Political Drama Converges at Supreme Court Ceremony

Kavanaugh investiture event features Trump, acting AG, Ken Starr and more

President Donald Trump and Supreme Court Justice Brett M. Kavanaugh at a courtesy visit in the Justices’ Conference Room prior to the investiture ceremony. (Fred Schilling, Collection of the Supreme Court of the United States)

A Supreme Court sitting Thursday for the ceremonial investiture of Justice Brett M. Kavanaugh took only 10 minutes, but it concentrated Washington's political and legal drama in one room.

Matthew Whitaker made his first public appearance as acting attorney general, reading a presidential commission from the courtroom podium less than 24 hours after President Donald Trump forced the resignation of Jeff Sessions as the nation’s top law enforcement officer.

But Kavanaugh has been hearing cases for weeks, and the official commission couldn’t be changed. When the Supreme Court clerk read the commission out loud, he announced it was signed by Trump and Sessions.

Kavanaugh is Trump’s second appointment to the Supreme Court, but he has said it won’t be his last. And it was who wasn’t at the ceremony — Justice Ruth Bader Ginsburg — that added to the intrigue.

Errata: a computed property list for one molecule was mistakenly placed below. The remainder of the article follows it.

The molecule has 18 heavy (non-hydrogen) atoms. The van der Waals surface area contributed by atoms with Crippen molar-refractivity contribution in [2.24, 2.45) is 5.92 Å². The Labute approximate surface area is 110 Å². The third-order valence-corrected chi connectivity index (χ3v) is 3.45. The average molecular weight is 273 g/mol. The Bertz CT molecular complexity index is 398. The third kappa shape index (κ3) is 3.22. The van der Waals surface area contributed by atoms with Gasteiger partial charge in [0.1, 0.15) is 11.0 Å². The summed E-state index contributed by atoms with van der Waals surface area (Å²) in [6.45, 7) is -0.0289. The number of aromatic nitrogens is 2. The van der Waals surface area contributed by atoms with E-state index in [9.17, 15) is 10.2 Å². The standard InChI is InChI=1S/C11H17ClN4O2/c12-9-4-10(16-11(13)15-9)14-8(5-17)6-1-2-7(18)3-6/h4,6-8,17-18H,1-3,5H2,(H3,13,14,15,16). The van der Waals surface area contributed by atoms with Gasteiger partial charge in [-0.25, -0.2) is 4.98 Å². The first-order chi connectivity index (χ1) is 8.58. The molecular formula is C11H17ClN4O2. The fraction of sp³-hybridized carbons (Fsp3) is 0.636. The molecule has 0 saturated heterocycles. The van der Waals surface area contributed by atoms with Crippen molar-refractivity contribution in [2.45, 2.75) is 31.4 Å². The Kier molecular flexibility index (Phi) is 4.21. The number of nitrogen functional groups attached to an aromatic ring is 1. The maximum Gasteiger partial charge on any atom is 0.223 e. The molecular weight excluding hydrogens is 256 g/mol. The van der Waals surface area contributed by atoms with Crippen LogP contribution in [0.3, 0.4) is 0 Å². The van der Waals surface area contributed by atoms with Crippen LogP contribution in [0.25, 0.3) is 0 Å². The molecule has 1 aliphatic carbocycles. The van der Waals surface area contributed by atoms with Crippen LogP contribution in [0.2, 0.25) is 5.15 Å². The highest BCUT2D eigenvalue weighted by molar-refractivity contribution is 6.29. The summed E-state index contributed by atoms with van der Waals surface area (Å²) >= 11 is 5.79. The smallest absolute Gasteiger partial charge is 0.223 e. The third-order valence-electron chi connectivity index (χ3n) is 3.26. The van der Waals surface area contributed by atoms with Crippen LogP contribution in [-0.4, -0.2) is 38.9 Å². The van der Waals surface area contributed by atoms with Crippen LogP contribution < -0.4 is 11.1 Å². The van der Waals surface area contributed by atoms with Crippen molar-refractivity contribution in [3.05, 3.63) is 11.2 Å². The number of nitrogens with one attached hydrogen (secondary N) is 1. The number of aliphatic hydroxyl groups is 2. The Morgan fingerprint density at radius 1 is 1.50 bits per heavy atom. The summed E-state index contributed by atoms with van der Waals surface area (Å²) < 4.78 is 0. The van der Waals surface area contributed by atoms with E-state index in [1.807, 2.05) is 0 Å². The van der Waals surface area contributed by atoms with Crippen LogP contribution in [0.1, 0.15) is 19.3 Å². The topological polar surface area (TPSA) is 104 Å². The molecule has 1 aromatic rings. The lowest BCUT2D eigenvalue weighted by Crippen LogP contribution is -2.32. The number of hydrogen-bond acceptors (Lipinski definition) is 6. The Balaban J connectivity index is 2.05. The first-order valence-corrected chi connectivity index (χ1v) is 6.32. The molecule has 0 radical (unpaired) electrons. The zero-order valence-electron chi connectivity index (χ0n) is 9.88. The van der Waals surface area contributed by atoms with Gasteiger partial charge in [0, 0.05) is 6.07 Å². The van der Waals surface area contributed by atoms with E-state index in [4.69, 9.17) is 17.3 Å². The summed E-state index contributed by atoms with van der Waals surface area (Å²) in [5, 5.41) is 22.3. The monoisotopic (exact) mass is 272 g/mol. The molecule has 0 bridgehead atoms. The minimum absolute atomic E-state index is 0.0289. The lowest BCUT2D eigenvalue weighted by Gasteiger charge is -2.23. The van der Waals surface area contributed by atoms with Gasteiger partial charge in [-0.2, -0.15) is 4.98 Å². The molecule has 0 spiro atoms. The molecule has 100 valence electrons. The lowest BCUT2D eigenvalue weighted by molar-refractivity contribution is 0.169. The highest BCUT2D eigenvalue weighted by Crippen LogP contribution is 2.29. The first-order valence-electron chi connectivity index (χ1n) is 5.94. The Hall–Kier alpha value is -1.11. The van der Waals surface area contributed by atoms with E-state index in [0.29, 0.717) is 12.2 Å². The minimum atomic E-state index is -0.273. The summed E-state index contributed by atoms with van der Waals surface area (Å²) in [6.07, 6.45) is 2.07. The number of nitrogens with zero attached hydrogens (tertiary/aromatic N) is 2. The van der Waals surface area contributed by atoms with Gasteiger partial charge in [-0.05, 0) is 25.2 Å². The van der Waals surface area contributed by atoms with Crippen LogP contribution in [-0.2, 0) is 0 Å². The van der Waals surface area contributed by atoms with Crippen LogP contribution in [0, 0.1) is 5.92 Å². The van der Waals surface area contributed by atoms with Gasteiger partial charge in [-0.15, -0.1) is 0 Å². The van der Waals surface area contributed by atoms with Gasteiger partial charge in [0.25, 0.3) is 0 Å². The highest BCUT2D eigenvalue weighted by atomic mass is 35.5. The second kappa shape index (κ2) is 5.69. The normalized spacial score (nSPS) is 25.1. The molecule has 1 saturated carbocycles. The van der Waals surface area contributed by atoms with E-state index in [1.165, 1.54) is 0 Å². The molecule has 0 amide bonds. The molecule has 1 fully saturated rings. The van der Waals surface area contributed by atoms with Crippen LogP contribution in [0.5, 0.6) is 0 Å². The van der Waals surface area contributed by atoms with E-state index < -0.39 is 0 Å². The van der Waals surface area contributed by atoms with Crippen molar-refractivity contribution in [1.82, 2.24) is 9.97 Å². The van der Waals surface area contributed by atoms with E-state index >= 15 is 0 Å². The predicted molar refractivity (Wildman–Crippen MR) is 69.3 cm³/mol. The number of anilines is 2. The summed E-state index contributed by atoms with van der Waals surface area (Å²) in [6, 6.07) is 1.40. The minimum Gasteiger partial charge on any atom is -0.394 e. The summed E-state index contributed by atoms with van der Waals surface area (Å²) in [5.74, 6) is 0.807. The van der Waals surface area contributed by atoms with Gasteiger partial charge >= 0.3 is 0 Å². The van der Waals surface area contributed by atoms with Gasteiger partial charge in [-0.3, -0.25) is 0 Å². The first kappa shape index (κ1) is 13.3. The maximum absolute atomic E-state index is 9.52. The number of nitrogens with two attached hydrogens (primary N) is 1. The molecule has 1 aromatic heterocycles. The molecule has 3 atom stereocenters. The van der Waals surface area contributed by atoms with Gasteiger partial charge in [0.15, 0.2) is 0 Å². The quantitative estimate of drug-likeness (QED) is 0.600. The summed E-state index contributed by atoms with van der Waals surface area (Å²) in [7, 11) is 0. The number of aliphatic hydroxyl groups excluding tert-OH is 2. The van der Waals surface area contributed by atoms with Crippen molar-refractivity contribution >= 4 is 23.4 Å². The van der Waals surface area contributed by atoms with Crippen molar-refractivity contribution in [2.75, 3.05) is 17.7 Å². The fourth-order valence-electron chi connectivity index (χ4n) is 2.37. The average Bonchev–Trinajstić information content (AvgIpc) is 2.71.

Ginsburg, the oldest justice at age 85, was recovering Thursday morning at George Washington University Hospital from a fall at the court Wednesday night that fractured three ribs on her left side, the court announced. She felt discomfort overnight and was admitted for observation and treatment.

Trump and first lady Melania Trump were there for the occasion. Sen. Lindsey Graham, R-S.C., rumored to be among those who could be nominated as the next attorney general, arrived at the court with Trump and left with him as well.

Deputy Attorney General Rod Rosenstein attended, as speculation swirls that he could be the next Justice Department official to leave the agency. Until Wednesday’s appointment of Whitaker, he had overseen the probe into connections between Russian operatives and the Trump campaign in the 2016 presidential election.

Senate Majority Leader Mitch McConnell, R-Ky., came to watch and spent some time chatting with former independent counsel Ken Starr, who led the investigation in the 1990s into Bill Clinton that led to impeachment. Kavanaugh was one of Starr’s investigators during that time. Also in the gallery was retiring House Judiciary Chairman Robert W. Goodlatte, R-Va., and retiring Rep. Darrell Issa, R-Calif.

For his part, Kavanaugh sat in a bench chair used by Chief Justice John Marshall from 1819 to 1835 and then walked up to the bench to take an oath — his fourth since being confirmed in October.

“We wish you a long and happy career in our common calling,” Chief Justice John G. Roberts Jr. told Kavanaugh.

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